Some authorities maintain that just as one may not listen to live music during the Three Weeks, so too one may not listen to recorded music played on home electronic devices during this period. One may listen only to songs without instrumental accompaniment during the omer period and the Three Weeks. This is how some of the greatest poskim rule (Igrot Moshe YD 2:137; Yeĥaveh Da’at 6:34). Some poskim even forbid listening to non-instrumental (“a cappella”) music during these periods (Tzitz Eliezer 15:33).
However, some permit listening to music on electronic devices, reasoning that the Aĥaronim only prohibited listening to live musical performances, which entails some degree of festivity. Listening to music through electronic devices, on the other hand, is not particularly festive. Granted, when phonographs, radios, and tape recorders were first introduced, people truly experienced joy when using them to listen to music. Today, however, when everyone listens to music on electronic devices all the time, people do not experience so much joy in doing so. Thus, it is not prohibited to listen to them during the Three Weeks.
Furthermore, a distinction can be made between happy songs and regular songs. It is only fitting to prohibit happy songs during the Three Weeks, whereas regular tunes, and certainly sad ones, should not be prohibited. Similarly, the Gemara (Shabbat 151a) teaches that the custom was to play flutes at a funeral in order to arouse people to cry out in anguish over the deceased, and this was part of the mitzva of accompanying the deceased to his final resting place (levayat ha-met). This shows that there is no sweeping prohibition against hearing instrumental music. Rather, one may not listen to happy tunes during times of mourning. I heard from my father and teacher that not only may one play sad instrumental songs related to the destruction of the Temple on the radio during the Nine Days, but it is actually good to do so, because it inspires people to mourn the destruction even more. 1 for the destruction [of the Temple].” According to this, it appears that the prohibition relates mainly to listening to joyous music, which is associated with dancing, while regular songs, and certainly sad ones, are permissible. Some people do not make any distinction between joyous songs and sad songs. These people take care, on the one hand, not to hear or play musical instruments during the Three Weeks or the omer period, but on the other hand will play joyous non-instrumental songs. They are mistaken, however, as one should be more stringent about hearing happy songs, even without instrumental accompaniment, than about hearing sad songs with instrumental accompaniment, concerning which one may rely on the lenient opinion. See R. Shmuel David’s article in Teĥumin 13. Also see above 3:10.
Even according to the more stringent opinion, one who is listening to a radio talk show that occasionally plays musical selections is not obligated to turn the radio off. However, one who takes care to turn it off when the music comes on should be commended (Hilkhot Ĥagim 25:9).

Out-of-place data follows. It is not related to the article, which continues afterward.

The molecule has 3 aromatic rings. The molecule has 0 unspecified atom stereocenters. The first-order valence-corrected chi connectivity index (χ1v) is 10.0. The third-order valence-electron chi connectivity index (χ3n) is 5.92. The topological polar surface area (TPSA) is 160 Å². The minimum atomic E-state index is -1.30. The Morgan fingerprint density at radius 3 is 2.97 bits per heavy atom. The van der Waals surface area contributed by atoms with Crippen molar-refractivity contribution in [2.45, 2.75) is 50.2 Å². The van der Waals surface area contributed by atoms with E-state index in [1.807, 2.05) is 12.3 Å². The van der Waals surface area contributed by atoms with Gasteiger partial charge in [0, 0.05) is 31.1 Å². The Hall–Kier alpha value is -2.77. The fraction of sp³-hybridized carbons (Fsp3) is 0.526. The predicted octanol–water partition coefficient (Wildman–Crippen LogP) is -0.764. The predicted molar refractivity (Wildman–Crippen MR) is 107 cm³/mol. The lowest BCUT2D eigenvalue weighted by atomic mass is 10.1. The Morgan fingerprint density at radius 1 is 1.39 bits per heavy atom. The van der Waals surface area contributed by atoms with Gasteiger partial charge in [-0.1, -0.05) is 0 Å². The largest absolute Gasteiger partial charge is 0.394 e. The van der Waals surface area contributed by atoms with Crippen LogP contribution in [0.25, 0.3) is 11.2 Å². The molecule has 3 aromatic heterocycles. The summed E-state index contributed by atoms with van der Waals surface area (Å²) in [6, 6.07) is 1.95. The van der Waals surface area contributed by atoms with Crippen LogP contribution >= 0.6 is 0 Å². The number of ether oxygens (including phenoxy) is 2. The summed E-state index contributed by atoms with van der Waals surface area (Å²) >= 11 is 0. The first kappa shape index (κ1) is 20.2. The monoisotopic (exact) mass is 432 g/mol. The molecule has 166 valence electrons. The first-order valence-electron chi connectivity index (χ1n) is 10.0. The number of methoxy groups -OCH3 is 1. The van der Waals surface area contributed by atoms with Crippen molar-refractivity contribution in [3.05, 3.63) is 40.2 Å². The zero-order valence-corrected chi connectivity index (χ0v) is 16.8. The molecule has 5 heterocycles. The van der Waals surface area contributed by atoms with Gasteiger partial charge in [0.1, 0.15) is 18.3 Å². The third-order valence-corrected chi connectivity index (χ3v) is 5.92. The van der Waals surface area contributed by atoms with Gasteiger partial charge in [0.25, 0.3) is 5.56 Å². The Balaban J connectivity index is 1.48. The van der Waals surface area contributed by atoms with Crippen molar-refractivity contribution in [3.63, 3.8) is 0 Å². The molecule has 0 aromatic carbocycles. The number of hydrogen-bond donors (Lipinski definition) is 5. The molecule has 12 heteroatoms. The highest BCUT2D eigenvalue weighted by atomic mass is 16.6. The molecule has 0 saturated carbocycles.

It seems that even according to the more stringent poskim, one may be lenient on Friday afternoon and Saturday night, because the sanctity and joy of Shabbat extends to these times. Indeed, we do not say Taĥanun on Friday afternoons, and we continue to wear Shabbat clothing on Motza’ei Shabbat. ]
- Among those who prohibit listening to music on the radio are: Igrot Moshe, yd 2:137 and oĥ 1:166, which tends toward stringency with respect to listening to instrumental music at all times nowadays; Yeĥaveh Da’at 6:34 permits listening to instrumental music in general but forbids listening to them on the radio and the like during the omer period and the Three Weeks. (In private conversation, however, he allowed Israeli radio station Arutz Sheva to play music during these periods, to avoid causing them to cancel their Torah-oriented segments.) Tzitz Eliezer 15:33 even forbids listening to non-instrumental music on the radio during these mournful periods. However, the rationale of those who rule leniently is strong, especially since the entire custom of refraining from listening to instrumental music and dancing during these times is first mentioned in the works of the Aĥaronim; it is not an ancient institution. Similarly, Responsa Ĥelkat Yaakov 1:62 concludes that listening to music on an electronic device is not included in the decree (or the custom of mourning) because these devices did not exist when the decree was first enacted. It seems, then, that the prohibition depends on whether or not the music is joyous. We can also derive this from the fact that the Aĥaronim permit attending music lessons during these periods because such music is not joyous. Clearly, then, it all depends on whether the music is joyous. Maharam Schick, yd 368, distinguishes between joyous music and sad music, ruling that sad music is not forbidden during times of mourning. This can also be inferred from the wording of Rambam in Laws of Fasts 5:14, where he discusses the prohibition of playing music after the destruction of the Temple: “Similarly, they ordained that one should not play melodies with any sort of musical instrument. It is forbidden to celebrate with such instruments or to listen to them being played, [as an expression of mourning ↩